Test Design Techniques

Multiple Condition Coverage

Multiple Condition Coverage is also known as Condition Combination Coverage. In Multiple Condition Coverage for each decision all the combinations of conditions should be evaluated. Lets take an example: if (A||B) then print C

Multiple Condition Decision Coverage

Multiple Condition Decision Coverage(MCDC) is also known as Modified Condition Decision Coverage. In MCDC each condition should be evaluated at least once which affects the decision outcome independently. Example for MCDC if {(X or Y) and Z} then To satisfy condition coverage, each Boolean expression X,Y and Z in above statement should be evaluated to(…)

Condition Coverage or Predicate Coverage

Condition coverage is also known as Predicate Coverage Condition coverage is seen for Boolean expression, condition coverage ensures whether all the Boolean expressions have been evaluated to both TRUE and FALSE. Let us take an example to explain Condition Coverage IF (“X && Y”) In order to suffice valid condition coverage for this pseudo-code following(…)

Decision Coverage or Branch Coverage

Decision Coverage is also known as Branch Coverage. Whenever there are two or more possible exits from the statement like an IF statement, a DO-WHILE or a CASE statement it is known as decision because in all these statements there are two outcomes, either TRUE or FALSE. With the loop control statement like DO-WHILE or(…)

Line Coverage or Statement Coverage

Statement coverage is also known as line coverage. The formula to calculate statement coverage is: Statement Coverage=(Number of statements exercised/Total number of statements)*100 Studies in the software industry have shown that black-box testing may actually achieve only 60% to 75% statement coverage, this leaves around 25% to 40% of the statements untested.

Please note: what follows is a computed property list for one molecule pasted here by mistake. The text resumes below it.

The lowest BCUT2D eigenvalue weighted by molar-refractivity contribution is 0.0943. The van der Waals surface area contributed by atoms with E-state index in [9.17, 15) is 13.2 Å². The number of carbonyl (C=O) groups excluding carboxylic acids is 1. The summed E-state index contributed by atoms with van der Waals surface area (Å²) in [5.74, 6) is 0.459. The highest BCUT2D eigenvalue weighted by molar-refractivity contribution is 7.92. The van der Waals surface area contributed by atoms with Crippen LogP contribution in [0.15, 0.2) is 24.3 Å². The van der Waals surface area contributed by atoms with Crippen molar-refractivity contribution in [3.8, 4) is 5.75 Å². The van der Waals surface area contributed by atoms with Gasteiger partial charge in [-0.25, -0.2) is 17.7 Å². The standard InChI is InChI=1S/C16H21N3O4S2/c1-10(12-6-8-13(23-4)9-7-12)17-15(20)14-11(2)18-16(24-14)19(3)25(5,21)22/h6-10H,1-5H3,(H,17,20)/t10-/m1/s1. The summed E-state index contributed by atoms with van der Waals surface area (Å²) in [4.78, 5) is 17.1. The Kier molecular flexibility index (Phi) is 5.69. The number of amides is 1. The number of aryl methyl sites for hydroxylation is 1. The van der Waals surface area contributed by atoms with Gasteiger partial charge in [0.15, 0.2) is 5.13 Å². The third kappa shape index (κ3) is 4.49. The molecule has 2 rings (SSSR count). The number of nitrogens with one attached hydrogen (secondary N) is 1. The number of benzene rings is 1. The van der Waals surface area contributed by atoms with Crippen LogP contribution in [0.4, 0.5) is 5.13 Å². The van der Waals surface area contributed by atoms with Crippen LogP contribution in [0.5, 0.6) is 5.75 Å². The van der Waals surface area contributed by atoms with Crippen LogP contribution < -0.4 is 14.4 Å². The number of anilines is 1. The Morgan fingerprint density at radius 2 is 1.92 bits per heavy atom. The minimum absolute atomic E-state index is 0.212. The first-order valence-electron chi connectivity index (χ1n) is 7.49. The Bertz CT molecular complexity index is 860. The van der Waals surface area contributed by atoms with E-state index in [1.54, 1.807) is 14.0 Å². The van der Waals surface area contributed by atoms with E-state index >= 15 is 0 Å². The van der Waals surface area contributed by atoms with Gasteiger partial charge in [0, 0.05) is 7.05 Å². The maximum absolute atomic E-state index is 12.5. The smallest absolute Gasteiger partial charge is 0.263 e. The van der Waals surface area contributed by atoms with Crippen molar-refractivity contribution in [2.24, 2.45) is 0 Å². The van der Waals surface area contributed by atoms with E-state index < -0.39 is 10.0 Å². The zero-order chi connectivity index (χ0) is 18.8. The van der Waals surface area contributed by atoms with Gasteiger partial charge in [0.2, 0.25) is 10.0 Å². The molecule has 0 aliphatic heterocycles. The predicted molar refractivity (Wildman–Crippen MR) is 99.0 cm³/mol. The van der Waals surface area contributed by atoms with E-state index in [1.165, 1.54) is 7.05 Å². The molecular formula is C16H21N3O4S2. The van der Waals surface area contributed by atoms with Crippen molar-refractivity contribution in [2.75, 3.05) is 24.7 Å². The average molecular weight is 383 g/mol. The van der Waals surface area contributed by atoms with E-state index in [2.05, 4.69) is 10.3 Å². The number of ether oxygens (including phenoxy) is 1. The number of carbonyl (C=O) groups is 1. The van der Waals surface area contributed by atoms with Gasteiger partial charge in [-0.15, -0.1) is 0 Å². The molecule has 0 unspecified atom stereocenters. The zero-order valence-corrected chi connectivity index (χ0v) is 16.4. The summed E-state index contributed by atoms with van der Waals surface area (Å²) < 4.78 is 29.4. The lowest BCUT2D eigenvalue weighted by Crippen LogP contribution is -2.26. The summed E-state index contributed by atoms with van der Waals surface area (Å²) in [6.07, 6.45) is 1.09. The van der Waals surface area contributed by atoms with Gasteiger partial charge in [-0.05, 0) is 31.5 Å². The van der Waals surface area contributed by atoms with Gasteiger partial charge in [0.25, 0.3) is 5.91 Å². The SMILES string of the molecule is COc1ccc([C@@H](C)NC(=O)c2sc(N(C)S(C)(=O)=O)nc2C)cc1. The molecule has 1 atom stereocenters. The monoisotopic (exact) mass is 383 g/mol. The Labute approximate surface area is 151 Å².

What is Error Guessing

This is a Test design technique where the experience of a tester is used to find the components of software where defects might be present. It is mostly done by experienced testers who can use their past experience to find defects in software. Error guessing has no rules for testing, it only uses the testers(…)

Decision Table Testing

What is a Decision Table It is a table which shows different combination inputs with their associated outputs, this is also known as cause effect table. In EP and BVA we have seen that these techniques can be applied to only specific conditions or inputs however if we have different inputs which result in different(…)

UseCase Testing

Before explaining Usecase Testing lets first understand what is a UseCase A Usecase is a description of a particular use of the system by the end user of the system. Usecases are a sequence of steps that describe the interactions between the user and the software system. Each usecase describes the interactions the end user(…)

State Transition Testing

State transition testing is used for systems where some aspect of the software system can be described in ‘finite state machine’. This means that the system can be in a finite number of different states, and the transitions from one state to another are determined by the rules of the ‘machine’. What is a finite(…)

Boundary Value Analysis

What is a Boundary Value A boundary value is any input or output value on the edge of an equivalence partition. Let us take an example to explain this: Suppose you have a software which accepts values between 1-1000, so the valid partition will be (1-1000), equivalence partitions will be like: Invalid Partition Valid Partition(…)

Equivalence Partitioning

Equivalence partitioning (EP) is a blackbox testing technique. This technique is very common and mostly used by all the testers informally. Equivalence partitions are also known as equivalence classes. As the name suggests Equivalence partitioning is to divide or to partition a set of test conditions into sets or groups that can be considered same(…)